Adding video to the hugely successful CD format was seen as the Holy Grail…
The CD system – as standardised by Sony and Philips in 1980 with the so-called Red Book – stored stereo sound at 1.4 megabits/second. Colour TV then needed 200 megabits/second. So video playback from CD should have been impossible.
In early 1987, RCA’s Research Centre in the US demonstrated the first Video CD. RCA used a computer to analsyse each picture from a moving sequence, and compare it with the pictures that came before and after. Only the changes were coded. This reduced the bits by a factor of a hundred. But it took hours to record a scene that lasted a few seconds on screen.
All round the world, electronics companies started looking for better ways of compressing video.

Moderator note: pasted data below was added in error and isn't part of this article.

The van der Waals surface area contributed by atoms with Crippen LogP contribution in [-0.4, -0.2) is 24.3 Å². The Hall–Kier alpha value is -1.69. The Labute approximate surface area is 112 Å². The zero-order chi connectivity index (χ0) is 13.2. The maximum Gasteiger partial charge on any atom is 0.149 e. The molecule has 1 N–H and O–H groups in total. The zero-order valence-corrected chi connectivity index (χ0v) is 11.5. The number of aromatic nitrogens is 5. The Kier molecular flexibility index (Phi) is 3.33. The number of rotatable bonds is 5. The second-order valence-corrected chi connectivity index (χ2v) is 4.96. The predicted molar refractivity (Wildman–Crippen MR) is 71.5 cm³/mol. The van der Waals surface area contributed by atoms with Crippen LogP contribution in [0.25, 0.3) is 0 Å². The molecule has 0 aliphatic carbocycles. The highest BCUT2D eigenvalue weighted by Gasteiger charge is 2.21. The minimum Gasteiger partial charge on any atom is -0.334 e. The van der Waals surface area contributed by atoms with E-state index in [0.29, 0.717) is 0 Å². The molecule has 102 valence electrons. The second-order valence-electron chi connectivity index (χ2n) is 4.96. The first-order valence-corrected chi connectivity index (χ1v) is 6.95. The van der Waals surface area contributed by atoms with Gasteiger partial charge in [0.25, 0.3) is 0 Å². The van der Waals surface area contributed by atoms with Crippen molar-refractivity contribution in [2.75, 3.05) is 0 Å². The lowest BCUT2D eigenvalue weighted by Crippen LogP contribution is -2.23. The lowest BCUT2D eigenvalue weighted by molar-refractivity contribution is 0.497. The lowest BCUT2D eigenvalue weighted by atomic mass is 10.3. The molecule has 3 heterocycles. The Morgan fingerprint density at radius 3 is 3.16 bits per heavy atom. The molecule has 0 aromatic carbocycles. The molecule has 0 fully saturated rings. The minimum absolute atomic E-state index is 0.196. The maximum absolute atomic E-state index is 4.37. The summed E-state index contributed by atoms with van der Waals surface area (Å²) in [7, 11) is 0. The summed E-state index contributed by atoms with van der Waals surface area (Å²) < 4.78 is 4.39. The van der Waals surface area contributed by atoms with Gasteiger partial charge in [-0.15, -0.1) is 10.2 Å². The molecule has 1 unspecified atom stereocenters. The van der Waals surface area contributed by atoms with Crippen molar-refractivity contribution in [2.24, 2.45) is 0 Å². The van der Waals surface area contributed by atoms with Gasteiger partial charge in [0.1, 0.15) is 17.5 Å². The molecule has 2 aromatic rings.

From 1988 a voluntary industry committee, the Moving Picture Experts Group, examined every proposal. Four years later the group agreed a standard, known as MPEG-1. Philips saw MPEG-1 as a good way to make its interactive CD system more attractive. A CD-i player would play movies as well as games.
JVC, Panasonic and Sony saw MPEG-1 as a way to let ordinary CD players play movies as well as music. The first VCDs went on sale in 1993.The system sold quite well in the Far East where it was used for karaoke and pornography, with cheap pirate discs from China.
Video CD flopped in the West because the four companies let slip that they were already working on DVD, which would use the higher quality MPEG-2 standard and a higher density disc.
Later they tried to re-launch MPEG-1 Video CD as a computer peripheral, but with no better luck.